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Publication numberUS438998 A
Publication typeGrant
Publication dateOct 21, 1890
Publication numberUS 438998 A, US 438998A, US-A-438998, US438998 A, US438998A
InventorsFrederick Harrison Glew
Export CitationBiBTeX, EndNote, RefMan
External Links: USPTO, USPTO Assignment, Espacenet
Manufacture of porous sheets or surfaces for the
US 438998 A
Abstract  available in
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Claims  available in
Description  (OCR text may contain errors)

(Specimens.)

P. H. GLEW. MANUPAGTURE 0F PoRoUs SHEETS 0R SURPAGBS FOR THB ABSORPTION 0F LIQUIDS, dw'.

N0. 4s8,998. Patented 001;. 21, 1890.

me N onms Penis no., muwmno., wAsmnsTou, :a4 c.

UNITED STATES AATENT OFFICE.

FREDERICK HARRISON GLEW, OF LONDON, ENGLAND.

MANUFACTURE 0F POROUS SHEETS OR SURFACES FOR THE ABSORPIION OF LIQUIDS, &c.

SPECIFICATION forming part of Letters Patent No. 438,998, dated October 21, 1890. Application filed zehruar 5, 1890. Serial No. 339,285. (Specimens.) Patented in England March Z6, 1888, No. 4,609.

To all whom t may concern:

Be it known that I, FREDERICK HARRISON GLEW, chemist and druggist, a subject of the Queen of Great Britain, and a resident of London, England, have invented certain new and useful Improvements in the Manufacture of Porous Sheets or Surfaces for the Absorption of Liquids, Gases, and the Like, (for which I have obtained a patent in Great Britain, No. 4,609, dated March 26,188@ of which the following is a specification, reference being had to the accompanying drawings.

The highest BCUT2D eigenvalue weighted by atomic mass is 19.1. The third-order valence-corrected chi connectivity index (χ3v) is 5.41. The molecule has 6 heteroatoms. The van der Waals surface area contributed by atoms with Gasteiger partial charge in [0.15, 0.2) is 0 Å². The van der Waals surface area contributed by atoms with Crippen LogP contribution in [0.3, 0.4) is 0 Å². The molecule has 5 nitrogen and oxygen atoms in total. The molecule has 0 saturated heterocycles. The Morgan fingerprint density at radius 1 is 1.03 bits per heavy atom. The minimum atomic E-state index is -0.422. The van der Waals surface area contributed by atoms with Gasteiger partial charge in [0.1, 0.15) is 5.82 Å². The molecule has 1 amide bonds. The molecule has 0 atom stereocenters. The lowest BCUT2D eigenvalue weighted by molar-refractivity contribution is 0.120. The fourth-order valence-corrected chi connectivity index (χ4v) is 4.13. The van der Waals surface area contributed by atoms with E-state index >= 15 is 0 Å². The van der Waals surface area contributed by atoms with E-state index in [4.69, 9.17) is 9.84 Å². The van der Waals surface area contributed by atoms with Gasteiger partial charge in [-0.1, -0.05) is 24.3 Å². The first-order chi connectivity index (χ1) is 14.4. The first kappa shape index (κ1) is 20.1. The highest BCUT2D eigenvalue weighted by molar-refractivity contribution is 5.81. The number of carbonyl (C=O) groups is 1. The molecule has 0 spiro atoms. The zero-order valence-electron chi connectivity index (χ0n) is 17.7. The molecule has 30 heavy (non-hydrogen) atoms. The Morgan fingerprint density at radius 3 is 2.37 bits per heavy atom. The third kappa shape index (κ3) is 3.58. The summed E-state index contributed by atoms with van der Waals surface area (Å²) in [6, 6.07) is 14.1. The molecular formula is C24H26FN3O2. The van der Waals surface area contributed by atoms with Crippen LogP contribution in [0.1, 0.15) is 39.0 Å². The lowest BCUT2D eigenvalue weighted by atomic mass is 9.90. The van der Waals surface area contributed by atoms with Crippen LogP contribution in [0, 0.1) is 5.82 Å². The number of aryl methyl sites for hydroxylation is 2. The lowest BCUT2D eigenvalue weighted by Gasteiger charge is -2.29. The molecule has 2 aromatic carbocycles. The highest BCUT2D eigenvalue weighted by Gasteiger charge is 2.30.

My invention relates to the manufacture of porous sheets or surfaces for the absorption of liquids, gases, and the like, and is designed to improve the construction of the same.

The invention is particularly designed to provide a new and useful porous surface to be charged with a volatile liquid for use in a medical inhaler such as described and shown by my Letters Patent No. 376,819; but the invention is also useful in chemical analysis and in refrigerators or otherwise where a large surface for rapid evaporation or absorption is desired.

It is essential or highly important that porous surfaces of this kind or class should have a high absorptive power for liquids and gases, and that when charged they may be held in any position without loss of the absorbed matter, except through evaporation. Moreover, for rapidly charging air or other gas with the vapor of any volatile body it is necessary to exhibit as much as possible of the surface of the body to be evaporated.